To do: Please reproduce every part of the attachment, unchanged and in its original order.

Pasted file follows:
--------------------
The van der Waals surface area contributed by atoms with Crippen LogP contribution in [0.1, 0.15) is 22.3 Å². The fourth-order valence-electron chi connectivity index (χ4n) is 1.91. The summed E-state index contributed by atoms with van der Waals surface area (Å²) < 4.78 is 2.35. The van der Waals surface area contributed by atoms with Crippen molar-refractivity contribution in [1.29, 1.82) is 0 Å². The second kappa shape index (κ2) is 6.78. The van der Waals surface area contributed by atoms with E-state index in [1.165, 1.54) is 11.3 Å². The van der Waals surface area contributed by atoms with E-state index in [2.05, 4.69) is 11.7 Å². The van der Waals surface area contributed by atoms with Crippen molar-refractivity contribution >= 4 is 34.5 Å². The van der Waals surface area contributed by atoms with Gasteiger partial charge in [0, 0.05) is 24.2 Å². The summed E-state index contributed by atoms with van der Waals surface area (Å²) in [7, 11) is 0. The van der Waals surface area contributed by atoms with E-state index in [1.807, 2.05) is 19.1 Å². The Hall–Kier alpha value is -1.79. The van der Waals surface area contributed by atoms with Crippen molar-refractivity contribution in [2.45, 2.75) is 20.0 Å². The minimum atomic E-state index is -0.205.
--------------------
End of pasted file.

The van der Waals surface area contributed by atoms with Crippen LogP contribution in [0.1, 0.15) is 22.3 Å². The fourth-order valence-electron chi connectivity index (χ4n) is 1.91. The summed E-state index contributed by atoms with van der Waals surface area (Å²) < 4.78 is 2.35. The van der Waals surface area contributed by atoms with Crippen molar-refractivity contribution in [1.29, 1.82) is 0 Å². The second kappa shape index (κ2) is 6.78. The van der Waals surface area contributed by atoms with E-state index in [1.165, 1.54) is 11.3 Å². The van der Waals surface area contributed by atoms with E-state index in [2.05, 4.69) is 11.7 Å². The van der Waals surface area contributed by atoms with Crippen molar-refractivity contribution >= 4 is 34.5 Å². The van der Waals surface area contributed by atoms with Gasteiger partial charge in [0, 0.05) is 24.2 Å². The summed E-state index contributed by atoms with van der Waals surface area (Å²) in [7, 11) is 0. The van der Waals surface area contributed by atoms with E-state index in [1.807, 2.05) is 19.1 Å². The Hall–Kier alpha value is -1.79. The van der Waals surface area contributed by atoms with Crippen molar-refractivity contribution in [2.45, 2.75) is 20.0 Å². The minimum atomic E-state index is -0.205.